Confessions of a Doomscroller
I’m sure many of you will find this personal development relatable; a growing anxious attachment to your cell phone, only exacerbated by the last two years of the global pandemic. The confinement to the walls of our homes, limited outdoor mobility, minimal exposure to friends and family, and panic fanned into flames by a monolithic opinion on matters of public policy have caused us to retreat deeper into the distracting folds of social media.
Jonathan Haidt, social psychologist and best-selling co-author of The Coddling of the American Mind refers to the Biblical story in Genesis of the Tower of Babel where God confuses the language of people groups, so they couldn’t understand each other. In our modern context, our inability to communicate with each other despite the game-changing optimism heralded by social media has underlying causes far deeper than the tribalism which had existed even prior to recent years, and has only made us better authoritarians.
Always something of a news junkie, I succumbed to the urgent need to stay aware of each minutiae of the unfolding pandemic at all times. One crisis dovetailed messily into another — a recklessly protracted return to a semblance of normalcy was de rigueur in most countries, while self-sabotaging their economies and the mental health of its most vulnerable populations, through a reliance solely on the blunt tools of lockdowns and a sole therapeutic intervention. To that, add the newfangled transformation of scientists into economists, spiritual advisors, and even foreign policy experts, creating a surging fear of missing out on the latest informational tidbit.
My mind never rested — even while attempting to switch off for the night, I listened to podcasts from experts, absorbing and processing information — ever alert to formulate, change or confirm my opinion.
I’m increasingly beginning to doubt my ability to influence monumental shifts in world events through my powers of persuasion. I need to scroll less. And rewire my tired and fraught brain with a new approach. Perhaps, you will find it useful, if you like me, want to deescalate from the wars waged in your world.
(1) Expanding my mental palette: From consuming a veritable smorgasbord of political opinions and Twitter expertise, I’ve curbed my appetite for the 24/7 news cycle. Turning instead to a more wholesome diet comprising business, history, economics, science, and cultural theology. The latter is significant — entreating myself to go to the Bible as a starting point for various conflicting issues tearing societies apart has been valuable. And not least due to the conviction that the Scriptures have instruction, direction, and wisdom to be unearthed in each of the situations human societies are finding themselves embroiled in.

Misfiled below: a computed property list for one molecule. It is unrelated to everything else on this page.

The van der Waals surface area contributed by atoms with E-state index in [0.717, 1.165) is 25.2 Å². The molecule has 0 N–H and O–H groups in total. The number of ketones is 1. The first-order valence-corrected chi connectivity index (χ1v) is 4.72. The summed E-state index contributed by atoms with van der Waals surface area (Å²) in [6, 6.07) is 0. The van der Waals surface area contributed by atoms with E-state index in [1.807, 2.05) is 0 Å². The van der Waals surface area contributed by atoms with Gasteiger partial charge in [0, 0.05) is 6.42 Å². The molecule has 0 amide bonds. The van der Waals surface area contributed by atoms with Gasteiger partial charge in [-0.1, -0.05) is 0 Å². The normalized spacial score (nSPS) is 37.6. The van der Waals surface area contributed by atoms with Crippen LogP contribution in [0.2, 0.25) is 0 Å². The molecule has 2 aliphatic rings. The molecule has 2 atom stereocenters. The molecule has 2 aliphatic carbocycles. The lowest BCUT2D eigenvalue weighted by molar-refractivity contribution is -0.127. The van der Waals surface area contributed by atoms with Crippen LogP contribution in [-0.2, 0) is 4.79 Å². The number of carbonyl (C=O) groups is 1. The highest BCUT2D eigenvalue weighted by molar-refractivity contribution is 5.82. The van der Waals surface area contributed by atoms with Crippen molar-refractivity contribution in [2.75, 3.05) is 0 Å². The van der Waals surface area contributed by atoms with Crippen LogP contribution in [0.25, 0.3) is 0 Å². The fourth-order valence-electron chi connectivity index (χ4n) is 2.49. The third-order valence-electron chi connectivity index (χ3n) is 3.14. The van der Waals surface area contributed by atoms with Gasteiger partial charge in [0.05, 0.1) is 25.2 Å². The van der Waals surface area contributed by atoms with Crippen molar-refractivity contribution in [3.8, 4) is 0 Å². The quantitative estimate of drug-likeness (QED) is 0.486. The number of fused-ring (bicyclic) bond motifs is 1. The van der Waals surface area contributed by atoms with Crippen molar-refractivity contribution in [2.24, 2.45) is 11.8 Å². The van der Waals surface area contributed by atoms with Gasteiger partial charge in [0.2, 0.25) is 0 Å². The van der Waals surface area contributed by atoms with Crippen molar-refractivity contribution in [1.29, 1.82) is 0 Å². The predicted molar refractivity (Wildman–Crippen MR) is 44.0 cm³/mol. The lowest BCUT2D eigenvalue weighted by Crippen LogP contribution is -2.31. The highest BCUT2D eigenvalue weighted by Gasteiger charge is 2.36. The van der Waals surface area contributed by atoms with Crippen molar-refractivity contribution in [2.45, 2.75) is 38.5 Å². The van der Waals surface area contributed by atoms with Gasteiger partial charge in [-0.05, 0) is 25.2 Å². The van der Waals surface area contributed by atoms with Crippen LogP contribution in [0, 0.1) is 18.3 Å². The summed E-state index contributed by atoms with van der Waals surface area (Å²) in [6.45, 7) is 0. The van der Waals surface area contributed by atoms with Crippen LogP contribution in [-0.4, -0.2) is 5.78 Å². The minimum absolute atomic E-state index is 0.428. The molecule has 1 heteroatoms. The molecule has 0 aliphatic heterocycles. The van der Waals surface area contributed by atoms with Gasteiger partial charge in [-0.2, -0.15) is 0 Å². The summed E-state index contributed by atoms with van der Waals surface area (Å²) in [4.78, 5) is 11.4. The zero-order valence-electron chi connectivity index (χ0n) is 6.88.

(2) Engaging in deep work: Cal Newport in his Deep Work: Rules for Focused Success in a Distracted World says, “Once your brain has become accustomed to on-demand distraction, it’s hard to shake the addiction even when you want to concentrate. To put this more concretely: if every moment of potential boredom in your life — say, having to wait five minutes in line or sit alone in a restaurant until a friend arrives — is relieved with a quick glance at your smartphone, then your brain has likely been rewired to a point where, it’s not ready for deep work — even if you regularly schedule time to practice this concentration.”
I am trying to carve out time sprints where I work undistracted without reaching for the phone or checking e-mails, with a singular focus on the task at hand. Whenever I’ve adopted the mindset of a productivity-fiend, not only have I been able to accomplish a greater number of tasks, but also stretched my ability to learn and hone a new skill.
(3) Calling to mind that God is sovereign: Watching the world seemingly ready to blaze within a tinder box, I can often forget that God is the ruler of all kingdoms and events on earth. It is He who causes nations to rise and fall, orchestrates or permits events, and appoints the days of man. Justice can seem agonizingly slow, peace, a figment of a philosopher’s imagination, and joy, a distant and fleeting memory.
However, for the believer, there is the calm assurance that there are no coincidences in their lives, no freak accidents, no instances of divine negligence. If I didn’t believe that even unjust, evil, or maleficent actors can only go as far as God allows them, are entirely subservient to the purposes of God, and whose wickedness can be weaved into a glorious pattern in the life of His children, life would be searingly burdensome at best, and justifiably spent on hedonism at worst. Oh, but thankfully, we know that in all things God works for the good of those who love him, who have been called according to his purpose.